The night before, over dinner at the Campsens, we had discussed what I could say. Once home, I wrote a formal onepage statement. Now I reviewed what I'd written to see if it still reflected what I felt. It did. I wasn't ashamed and I wanted no one's pity. I asked my dad to read my statement and he suggested a few minor adjustments. Those done, I sent it to my assistant in the First Lady's Office, who emailed it to the local and national press. I also walked down the driveway and handed it to the reporters gathered there. Handing over my statement gave me a wonderful sense of release. I knew there would be endless requests for interviews in the coming days and weeks, and Mark and I would engage in more painful conversations. For that moment, though, my thinking was complete. I truly believed I would be able to enjoy a relaxed dinner with my family, and I really couldn't wait to hug the boys as they returned home. I knew in my heart that whether I reconciled with my husband or not, saying what I truly felt at this time of personal crisis would begin a new chapter in my life. I did what seemed reasonable to me and it seems to have opened new doors: doors to sharing, doors to friendship, doors to some kind of peace.
Statement from First Lady Jenny Sanford
(Released 5:19 p.m., June 24, 2009)
I would like to start by saying I love my husband and I believe I have put forth every effort possible to be the best wife I can be during our almost twenty years of marriage. As well, for the last fifteen years my husband has been fully engaged in public service to the citizens and taxpayers of this state and I have faithfully supported him in those efforts to the best of my ability. I have been and remain proud of his accomplishments and his service to this state.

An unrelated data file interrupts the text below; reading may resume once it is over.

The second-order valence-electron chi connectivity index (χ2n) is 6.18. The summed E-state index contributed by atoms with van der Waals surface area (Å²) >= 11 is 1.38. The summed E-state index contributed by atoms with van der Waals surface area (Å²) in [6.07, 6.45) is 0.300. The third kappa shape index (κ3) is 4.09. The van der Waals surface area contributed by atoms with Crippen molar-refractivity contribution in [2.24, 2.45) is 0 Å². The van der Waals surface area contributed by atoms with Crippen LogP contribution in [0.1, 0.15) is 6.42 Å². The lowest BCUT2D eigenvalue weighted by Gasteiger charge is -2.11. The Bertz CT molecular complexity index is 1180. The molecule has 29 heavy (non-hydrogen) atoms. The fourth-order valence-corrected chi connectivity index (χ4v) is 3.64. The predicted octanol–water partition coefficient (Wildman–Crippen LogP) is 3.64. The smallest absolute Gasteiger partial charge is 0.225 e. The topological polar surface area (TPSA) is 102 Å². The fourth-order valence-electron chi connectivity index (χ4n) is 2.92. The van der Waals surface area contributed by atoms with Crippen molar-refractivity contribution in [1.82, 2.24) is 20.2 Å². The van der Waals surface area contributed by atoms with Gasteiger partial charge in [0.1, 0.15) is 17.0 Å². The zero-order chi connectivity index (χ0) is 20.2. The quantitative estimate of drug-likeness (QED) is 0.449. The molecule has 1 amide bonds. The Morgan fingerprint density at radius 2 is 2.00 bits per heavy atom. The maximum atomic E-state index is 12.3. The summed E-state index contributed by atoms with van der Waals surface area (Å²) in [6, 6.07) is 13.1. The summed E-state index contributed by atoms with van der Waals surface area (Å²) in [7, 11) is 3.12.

I personally believe that the greatest legacy I will leave behind in this world is not the job I held on Wall Street, or the campaigns I managed for Mark, or the work I have done as First Lady or even the philanthropic activities in which I have been routinely engaged. Instead, the greatest legacy I will leave in this world is the character of the children I, or we, leave behind. It is for that reason that I deeply regret the recent actions of my husband Mark and their potential damage to our children.
I believe wholeheartedly in the sanctity, dignity, and importance of the institution of marriage. I believe that has been consistently reflected in my actions. When I found out about my husband's infidelity I worked immediately to first seek reconciliation through forgiveness, and then to work diligently to repair our marriage. We reached a point where I felt it was important to look my sons in the eyes and maintain my dignity, self- respect, and my basic sense of right and wrong. I therefore asked my husband to leave two weeks ago.
This trial separation was agreed to with the goal of ultimately strengthening our marriage. During this short separation it was agreed that Mark would not contact us. I kept this separation quiet out of respect of his public office and reputation, and in hopes of keeping our children from just this type of public exposure. Because of this separation, I did not know where he was in the past week.
I believe enduring love is primarily a commitment and an act of will and for a marriage to be successful, that commitment must be reciprocal. I believe Mark has earned a chance to resurrect our marriage.